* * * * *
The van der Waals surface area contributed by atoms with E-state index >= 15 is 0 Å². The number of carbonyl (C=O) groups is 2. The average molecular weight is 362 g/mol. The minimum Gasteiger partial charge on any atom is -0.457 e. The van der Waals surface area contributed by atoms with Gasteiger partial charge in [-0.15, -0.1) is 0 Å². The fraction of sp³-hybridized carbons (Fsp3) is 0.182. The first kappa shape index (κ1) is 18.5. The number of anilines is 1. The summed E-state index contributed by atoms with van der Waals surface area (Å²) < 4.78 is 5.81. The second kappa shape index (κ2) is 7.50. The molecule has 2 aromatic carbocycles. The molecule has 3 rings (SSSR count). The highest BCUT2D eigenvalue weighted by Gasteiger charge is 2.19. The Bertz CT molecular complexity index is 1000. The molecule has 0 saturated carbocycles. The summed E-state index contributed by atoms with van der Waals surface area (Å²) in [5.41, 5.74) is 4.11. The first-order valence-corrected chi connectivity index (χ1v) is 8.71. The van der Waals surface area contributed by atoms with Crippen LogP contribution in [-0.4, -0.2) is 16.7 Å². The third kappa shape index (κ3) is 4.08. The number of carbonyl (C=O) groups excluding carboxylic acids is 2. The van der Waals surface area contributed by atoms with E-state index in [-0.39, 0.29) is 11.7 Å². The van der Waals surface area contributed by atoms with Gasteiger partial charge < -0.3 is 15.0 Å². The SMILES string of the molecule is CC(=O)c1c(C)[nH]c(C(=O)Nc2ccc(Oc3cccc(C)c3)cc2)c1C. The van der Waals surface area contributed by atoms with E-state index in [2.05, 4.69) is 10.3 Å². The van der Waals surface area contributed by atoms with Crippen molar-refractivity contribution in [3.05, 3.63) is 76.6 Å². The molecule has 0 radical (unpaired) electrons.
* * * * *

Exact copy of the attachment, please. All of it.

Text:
The van der Waals surface area contributed by atoms with E-state index >= 15 is 0 Å². The number of carbonyl (C=O) groups is 2. The average molecular weight is 362 g/mol. The minimum Gasteiger partial charge on any atom is -0.457 e. The van der Waals surface area contributed by atoms with Gasteiger partial charge in [-0.15, -0.1) is 0 Å². The fraction of sp³-hybridized carbons (Fsp3) is 0.182. The first kappa shape index (κ1) is 18.5. The number of anilines is 1. The summed E-state index contributed by atoms with van der Waals surface area (Å²) < 4.78 is 5.81. The second kappa shape index (κ2) is 7.50. The molecule has 2 aromatic carbocycles. The molecule has 3 rings (SSSR count). The highest BCUT2D eigenvalue weighted by Gasteiger charge is 2.19. The Bertz CT molecular complexity index is 1000. The molecule has 0 saturated carbocycles. The summed E-state index contributed by atoms with van der Waals surface area (Å²) in [5.41, 5.74) is 4.11. The first-order valence-corrected chi connectivity index (χ1v) is 8.71. The van der Waals surface area contributed by atoms with Crippen LogP contribution in [-0.4, -0.2) is 16.7 Å². The third kappa shape index (κ3) is 4.08. The number of carbonyl (C=O) groups excluding carboxylic acids is 2. The van der Waals surface area contributed by atoms with E-state index in [-0.39, 0.29) is 11.7 Å². The van der Waals surface area contributed by atoms with Gasteiger partial charge < -0.3 is 15.0 Å². The SMILES string of the molecule is CC(=O)c1c(C)[nH]c(C(=O)Nc2ccc(Oc3cccc(C)c3)cc2)c1C. The van der Waals surface area contributed by atoms with E-state index in [2.05, 4.69) is 10.3 Å². The van der Waals surface area contributed by atoms with Crippen molar-refractivity contribution in [3.05, 3.63) is 76.6 Å². The molecule has 0 radical (unpaired) electrons.